Talent Acquisition

3 Tools to Stop Recruiters Spraying and Praying on Social Media

Social media is becoming an increasingly important medium for recruiters to source talent and promote themselves, and equally importantly, staying in your contacts’ peripheral vision. However, too many recruiters leave their strategy down to guesswork. They push out some content and leave it there hoping that will attract attention and create a vibrant online community.

This is as naïve as a recruiter wanting to source a programmer with a good grasp of Java and C++ and deciding to type random combinations of 11 numbers into his or her telephone hoping to have a great programmer pick up the phone after a few attempts. Clearly recruiters would never do this. They aren’t stupid. Instead, they’d turn to the data and trawl their databases or the database of LinkedIn/Twitter/Facebook for the perfect candidate.

Therefore, recruiters need to get themselves some serious data to help them get social media right, but have you ever known a recruiter with time on their hands? If you answered yes, then maybe you know the wrong kind of recruiter!

Luckily, there are tools out there which provide exactly what the data hungry and time poor recruiter needs – instant access to loads of useful statistics on how they and their competitor’s social media accounts are doing, and who are the key influences and most popular pieces of content within their field.

1) Who’s viewed your updates?

Firstly LinkedIn provides a helpful bit of free analysis, which you may have noticed popping up on the right hand side of your page. This tells you how many people have viewed and interacted with your latest post, broken down by 1st, 2nd and 3rd connections.

So by spending a couple of seconds having a glance at this the next time they are on LinkedIn, you can instantly assess the effectiveness of your LinkedIn updates,  and thus get a grasp for what goes down best with your connections. This allows you to greatly boost the reach of your updates, as the more comments/likes they get the more 2nd and 3rd degree connections will see it.

2) Buzzsumo:

The second useful bit of free kit for analysing social media effectiveness I want to bring to your attention is Buzzsumo, which can be used to search for top content and see who is most influential in your field.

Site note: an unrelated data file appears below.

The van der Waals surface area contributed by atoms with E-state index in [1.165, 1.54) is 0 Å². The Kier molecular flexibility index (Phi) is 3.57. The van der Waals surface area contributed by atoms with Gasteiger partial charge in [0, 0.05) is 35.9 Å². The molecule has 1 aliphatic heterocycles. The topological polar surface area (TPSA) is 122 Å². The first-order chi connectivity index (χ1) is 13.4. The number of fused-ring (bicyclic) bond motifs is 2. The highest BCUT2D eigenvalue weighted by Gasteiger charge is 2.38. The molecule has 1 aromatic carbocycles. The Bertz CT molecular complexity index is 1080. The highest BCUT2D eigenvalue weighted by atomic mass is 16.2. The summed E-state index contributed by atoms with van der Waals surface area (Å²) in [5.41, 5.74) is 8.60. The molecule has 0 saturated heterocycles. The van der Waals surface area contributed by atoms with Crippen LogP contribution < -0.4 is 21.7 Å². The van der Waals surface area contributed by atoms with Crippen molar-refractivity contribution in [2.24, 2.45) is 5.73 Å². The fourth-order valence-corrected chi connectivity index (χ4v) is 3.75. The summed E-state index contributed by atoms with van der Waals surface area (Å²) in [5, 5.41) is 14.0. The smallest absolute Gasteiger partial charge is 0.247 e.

So for example, searching “recruitment” brings up the most shared articles written about recruitment, allowing you to discover what your audience is interested in and likes to share, meaning you can adapt the content you share on social media accordingly. The search’s default setting is to take the top content from the last six months and show you the very best, but you can alter this and thus transform Buzzsumo into an effective content sourcing tool like Feedly. Simply change the filter by date field to ‘past 24 hours’, and hey presto, you have a list of the most popular content currently being shared in the field your audience care about, so you can then share it on your social media feeds yourself to stay in your contacts peripheral vision, safe in the knowledge that the content you are pushing out is quality and what your associates will want to read and share too. Buzzsumo also lets you search for top influencers within whatever field you chose, so you can see how you and your competitors are stacking up on social media. By seeing if you go up or down in the rankings over the course of a few weeks you can see if your social media strategy is reaping dividends or in dire need of updating.

3) Facebook Insights:

Finally, I want to draw your attention to Facebook insights, which comes with every Facebook page, but is often overlooked and not utilised. You can find it hiding right at the top of any Facebook page you are a manager off. By clicking on ‘insights’ you get a handy breakdown of how your page has been doing over the past week, and in this example I can see that my post reach is up 71% and engagement is up 212% from the week before. Either I was awful last week or my strategy is working!

Insights also gives you a breakdown of how each of your posts did after posting, allowing you to see what goes down well and what is just not generating any interest. This means you can alter your strategy to only post what goes down well with your community. For example, I can see that in my post on LinkedIn having a new button got twice the reach and four times the post clicks of any other recent post, so I know that kind of content goes down well with my audience.

Stop spraying and praying:

So stop spraying and praying with social media, smarten up with these three key tools to get some data and get social media right. The rewards will be better engagement, a more vibrant social community, and in turn a business that looks more attractive to talent and thus brings you that crucial ROI.

By Lisa Jones

Lisa Jones is a Director at Barclay Jones, a Consultancy working with recruiters advising them on the most effective use of technology, web and social media to improve their business processes, recruitment and bottom line. Follow Lisa on Twitter @LisaMariJones.